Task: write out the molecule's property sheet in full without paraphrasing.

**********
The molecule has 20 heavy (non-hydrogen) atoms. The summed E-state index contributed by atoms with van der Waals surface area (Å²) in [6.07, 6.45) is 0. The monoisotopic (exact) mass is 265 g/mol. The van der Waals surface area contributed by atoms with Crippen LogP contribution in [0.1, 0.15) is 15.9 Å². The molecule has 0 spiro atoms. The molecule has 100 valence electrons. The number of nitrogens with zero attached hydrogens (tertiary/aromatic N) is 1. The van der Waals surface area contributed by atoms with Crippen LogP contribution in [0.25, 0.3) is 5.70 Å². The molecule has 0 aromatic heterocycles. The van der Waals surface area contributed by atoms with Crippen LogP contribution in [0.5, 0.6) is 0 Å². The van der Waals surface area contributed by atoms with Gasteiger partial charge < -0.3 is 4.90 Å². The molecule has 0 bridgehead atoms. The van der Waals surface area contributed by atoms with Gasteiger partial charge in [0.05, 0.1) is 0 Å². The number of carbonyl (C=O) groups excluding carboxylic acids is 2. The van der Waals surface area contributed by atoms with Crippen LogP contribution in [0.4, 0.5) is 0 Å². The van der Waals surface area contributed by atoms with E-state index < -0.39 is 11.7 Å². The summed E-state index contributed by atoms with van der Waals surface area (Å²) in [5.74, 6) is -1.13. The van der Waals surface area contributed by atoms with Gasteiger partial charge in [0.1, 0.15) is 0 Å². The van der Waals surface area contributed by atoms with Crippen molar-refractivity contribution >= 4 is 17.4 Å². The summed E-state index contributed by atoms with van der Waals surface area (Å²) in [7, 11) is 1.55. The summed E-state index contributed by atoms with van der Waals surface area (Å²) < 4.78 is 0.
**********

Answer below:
The molecule has 20 heavy (non-hydrogen) atoms. The summed E-state index contributed by atoms with van der Waals surface area (Å²) in [6.07, 6.45) is 0. The monoisotopic (exact) mass is 265 g/mol. The van der Waals surface area contributed by atoms with Crippen LogP contribution in [0.1, 0.15) is 15.9 Å². The molecule has 0 spiro atoms. The molecule has 100 valence electrons. The number of nitrogens with zero attached hydrogens (tertiary/aromatic N) is 1. The van der Waals surface area contributed by atoms with Crippen LogP contribution in [0.25, 0.3) is 5.70 Å². The molecule has 0 aromatic heterocycles. The van der Waals surface area contributed by atoms with Crippen LogP contribution in [0.5, 0.6) is 0 Å². The van der Waals surface area contributed by atoms with Gasteiger partial charge < -0.3 is 4.90 Å². The molecule has 0 bridgehead atoms. The van der Waals surface area contributed by atoms with Gasteiger partial charge in [0.05, 0.1) is 0 Å². The number of carbonyl (C=O) groups excluding carboxylic acids is 2. The van der Waals surface area contributed by atoms with Crippen LogP contribution in [0.4, 0.5) is 0 Å². The van der Waals surface area contributed by atoms with E-state index < -0.39 is 11.7 Å². The summed E-state index contributed by atoms with van der Waals surface area (Å²) in [5.74, 6) is -1.13. The van der Waals surface area contributed by atoms with Gasteiger partial charge in [0.1, 0.15) is 0 Å². The van der Waals surface area contributed by atoms with Crippen molar-refractivity contribution >= 4 is 17.4 Å². The summed E-state index contributed by atoms with van der Waals surface area (Å²) in [7, 11) is 1.55. The summed E-state index contributed by atoms with van der Waals surface area (Å²) < 4.78 is 0.